Gatekeeping

"Gatekeeping," as it is used on this web site, is the process of referring children and families to appropriate services or care arrangements with the aim of limiting the number of inappropriate placements. Gatekeeping is an essential tool in diverting children from unnecessary initial entry into alternative care, and reducing the numbers of children entering institutions. Gatekeeping is often carried out by social welfare professionals or trained staff at institutions, but is often aided by members of the community and local service providers.

   

Displaying 51 - 60 of 168

Rifkat J. Muhamedrahimov, Varvara V. Agarkova, Elena A. Vershnina, Oleg I. Palmov, Natalia V. Nikiforova, Robert B. McCall and Christina J. Groark,

Infant Mental Health Journal has published an important Special Issue on Global Research, Practice, and Policy Issues in the Care of Infants and Young Children at Risk. In this article, behavior problems were studied in fifty 5- to 8-year-old children transferred from a socioemotionally depriving Russian institution to domestic families. 

Eddy J. Walakira, Eric A. Ochen, Paul Bukuluki and Sue Alllan,

Infant Mental Health Journal has published an important Special Issue on Global Research, Practice, and Policy Issues in the Care of Infants and Young Children at Risk. This article describes a model of care for abandoned and neglected infants in need of urgent physical, social, and medical support as implemented by the Child's i Foundation, an international, nongovernmental organization operating in Uganda. 

European Agency for Fundamental Rights ,

This online resource provides an overview of research, conducted by the European Union Agency for Fundamental Rights (FRA), on national child protection systems in the 28 European Union (EU) Member States.

Save the Children International ,

In this paper, Save the Children International reviews the implementation of the UN Guidelines on the Alternative Care of Children in the Western Balkan Countries of Serbia, Montenegro, and Bosnia and Herzegovina.

Aaron Luis Greenberg and Natia Partskhaladze,

The Infant Mental Health Journal has published an important Special Issue on Global Research, Practice, and Policy Issues in the Care of Infants and Young Children at Risk. This article documents how between 2005 and 2013, the Government in the Republic of Georgia closed 32 large, state-run institutions housing children without adequate family care.

Dana E. Johnson, Svyatoslav V. Dovbnya, Tatiana U. Morozova, Melinda A. Richards and Julia G. Bogdanova,

Infant Mental Health Journal has published an important Special Issue on Global Research, Practice, and Policy Issues in the Care of Infants and Young Children at Risk. This article documents an initiative to establish a replicable professional model that would direct the child welfare system in the Nizhny Novgorod Region away from institutional care and toward services for young children and their families that reduce the risk of institutionalization.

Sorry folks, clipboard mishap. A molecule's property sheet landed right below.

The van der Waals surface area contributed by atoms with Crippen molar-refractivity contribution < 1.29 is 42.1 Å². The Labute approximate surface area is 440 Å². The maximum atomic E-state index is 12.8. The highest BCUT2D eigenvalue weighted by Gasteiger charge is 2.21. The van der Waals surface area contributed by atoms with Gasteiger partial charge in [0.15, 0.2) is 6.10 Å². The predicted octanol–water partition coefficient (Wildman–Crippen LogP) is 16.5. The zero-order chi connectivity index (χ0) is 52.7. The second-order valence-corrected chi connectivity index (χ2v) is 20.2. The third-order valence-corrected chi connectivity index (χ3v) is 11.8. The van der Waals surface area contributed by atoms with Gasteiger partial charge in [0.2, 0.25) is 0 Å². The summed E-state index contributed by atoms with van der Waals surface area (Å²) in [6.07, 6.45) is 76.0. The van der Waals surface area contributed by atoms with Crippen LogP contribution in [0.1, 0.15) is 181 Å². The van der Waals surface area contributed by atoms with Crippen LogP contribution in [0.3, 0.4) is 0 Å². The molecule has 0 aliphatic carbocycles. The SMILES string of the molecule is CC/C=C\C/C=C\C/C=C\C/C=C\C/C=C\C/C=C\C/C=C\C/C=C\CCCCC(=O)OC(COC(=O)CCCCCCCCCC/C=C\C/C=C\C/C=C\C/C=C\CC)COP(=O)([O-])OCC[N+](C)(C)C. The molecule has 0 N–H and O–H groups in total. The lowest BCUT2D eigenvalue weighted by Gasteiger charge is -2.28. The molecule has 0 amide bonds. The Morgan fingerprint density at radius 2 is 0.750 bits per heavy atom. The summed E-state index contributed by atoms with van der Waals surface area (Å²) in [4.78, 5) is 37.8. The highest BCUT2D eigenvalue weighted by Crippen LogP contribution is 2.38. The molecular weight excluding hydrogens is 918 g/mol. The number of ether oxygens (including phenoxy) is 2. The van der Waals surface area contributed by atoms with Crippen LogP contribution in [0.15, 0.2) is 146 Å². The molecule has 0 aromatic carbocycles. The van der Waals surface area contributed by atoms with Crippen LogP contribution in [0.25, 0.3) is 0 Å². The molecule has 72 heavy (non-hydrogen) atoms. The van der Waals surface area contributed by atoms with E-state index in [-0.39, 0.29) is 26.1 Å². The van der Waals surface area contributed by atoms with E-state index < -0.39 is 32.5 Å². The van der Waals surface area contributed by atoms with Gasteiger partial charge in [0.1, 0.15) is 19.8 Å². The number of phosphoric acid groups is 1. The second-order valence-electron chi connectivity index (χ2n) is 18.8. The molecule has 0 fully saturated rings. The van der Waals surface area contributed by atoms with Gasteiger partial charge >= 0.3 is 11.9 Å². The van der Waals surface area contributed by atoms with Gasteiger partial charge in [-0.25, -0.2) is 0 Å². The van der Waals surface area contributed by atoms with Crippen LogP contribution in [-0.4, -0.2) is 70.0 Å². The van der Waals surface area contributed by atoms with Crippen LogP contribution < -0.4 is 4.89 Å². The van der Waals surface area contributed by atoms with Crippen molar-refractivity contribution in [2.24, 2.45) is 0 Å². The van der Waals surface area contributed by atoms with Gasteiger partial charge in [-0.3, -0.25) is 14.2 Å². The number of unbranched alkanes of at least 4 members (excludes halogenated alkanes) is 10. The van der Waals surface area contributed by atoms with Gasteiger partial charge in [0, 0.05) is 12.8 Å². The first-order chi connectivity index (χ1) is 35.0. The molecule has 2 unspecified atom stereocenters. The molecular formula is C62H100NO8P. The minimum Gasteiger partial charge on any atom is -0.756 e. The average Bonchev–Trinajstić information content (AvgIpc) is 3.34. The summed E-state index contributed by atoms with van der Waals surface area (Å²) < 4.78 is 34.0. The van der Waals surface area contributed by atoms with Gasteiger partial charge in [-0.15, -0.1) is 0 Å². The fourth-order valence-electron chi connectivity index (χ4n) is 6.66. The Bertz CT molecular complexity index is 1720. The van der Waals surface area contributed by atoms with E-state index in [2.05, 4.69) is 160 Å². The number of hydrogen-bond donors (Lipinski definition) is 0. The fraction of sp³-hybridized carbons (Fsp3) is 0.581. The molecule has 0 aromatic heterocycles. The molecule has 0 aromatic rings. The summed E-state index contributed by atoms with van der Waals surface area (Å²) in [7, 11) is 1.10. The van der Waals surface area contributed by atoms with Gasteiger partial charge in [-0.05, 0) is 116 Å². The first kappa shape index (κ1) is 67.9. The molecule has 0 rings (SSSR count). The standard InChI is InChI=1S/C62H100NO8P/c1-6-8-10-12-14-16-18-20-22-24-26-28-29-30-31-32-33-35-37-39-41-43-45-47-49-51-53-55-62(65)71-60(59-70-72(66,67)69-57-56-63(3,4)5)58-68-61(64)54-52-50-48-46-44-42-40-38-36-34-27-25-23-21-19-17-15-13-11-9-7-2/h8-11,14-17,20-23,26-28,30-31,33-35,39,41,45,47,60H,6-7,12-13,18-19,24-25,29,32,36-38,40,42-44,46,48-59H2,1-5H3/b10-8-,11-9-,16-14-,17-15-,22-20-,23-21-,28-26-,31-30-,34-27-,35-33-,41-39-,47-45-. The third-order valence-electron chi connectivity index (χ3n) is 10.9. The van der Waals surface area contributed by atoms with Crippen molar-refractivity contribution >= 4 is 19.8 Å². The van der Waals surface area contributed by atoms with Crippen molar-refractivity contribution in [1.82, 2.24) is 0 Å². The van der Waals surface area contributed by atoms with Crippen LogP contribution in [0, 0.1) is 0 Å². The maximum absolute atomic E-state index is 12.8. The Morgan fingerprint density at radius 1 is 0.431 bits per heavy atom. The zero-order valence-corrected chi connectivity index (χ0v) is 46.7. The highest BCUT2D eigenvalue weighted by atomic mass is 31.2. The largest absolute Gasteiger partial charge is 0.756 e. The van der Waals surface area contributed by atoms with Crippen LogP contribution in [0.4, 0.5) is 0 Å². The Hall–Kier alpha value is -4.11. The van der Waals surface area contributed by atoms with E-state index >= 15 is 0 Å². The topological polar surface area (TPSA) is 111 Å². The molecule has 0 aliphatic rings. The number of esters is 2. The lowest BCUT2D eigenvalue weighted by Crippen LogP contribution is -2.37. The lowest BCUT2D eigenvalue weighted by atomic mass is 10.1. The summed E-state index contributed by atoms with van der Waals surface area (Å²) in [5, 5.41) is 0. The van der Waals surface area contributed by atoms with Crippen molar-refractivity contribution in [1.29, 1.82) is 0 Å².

SOS Children’s Villages, Centre for Excellence for Looked After Children in Scotland, University of Malawi,

This report is based on a synthesis of eight assessments of the implementation of the Guidelines for the Alternative Care of Children (“the Guidelines”) in Benin, Gambia, Kenya, Malawi, Tanzania, Togo, Zambia and Zimbabwe.

Jorge F. del Valle and Amaia Bravo,

This article closes a special edition focused on the state of child protection in 16 countries chosen to represent very different cultural contexts, historical backgrounds, and social welfare systems with special attention to out-of-home care placements, principally family foster care and residential care, though several aspects related to adoption were included as well.

Peter Evans,

The Government of the Republic of Moldova launched its childcare reforms in 2006 aiming to establish a network of community social assistants, develop family support services and alternative family placement services, and reorganise residential childcare institutions. This evaluation reviews the implementation of the National Strategy and Action Plan for the Reform of the Residential Childcare System 2007–2012 approved by the Government of the Republic of Moldova in July 2007.

Eric Mathews, Laurie Ahern, Eric Rosenthal, James Conroy, Lawrence C. Kaplan, Robert M. Levy, Karen Green McGowan,

This hard-hitting report by Disability Rights International is the product of a 3-year investigation into the orphanages, adult social care homes and other institutions that house children and adults with disabilities in the Republic of Georgia. It finds that although the Government of Georgia has undertaken an ambitious child care reform process over the last decade, institutionalized children with disabilities were largely excluded from this reform process.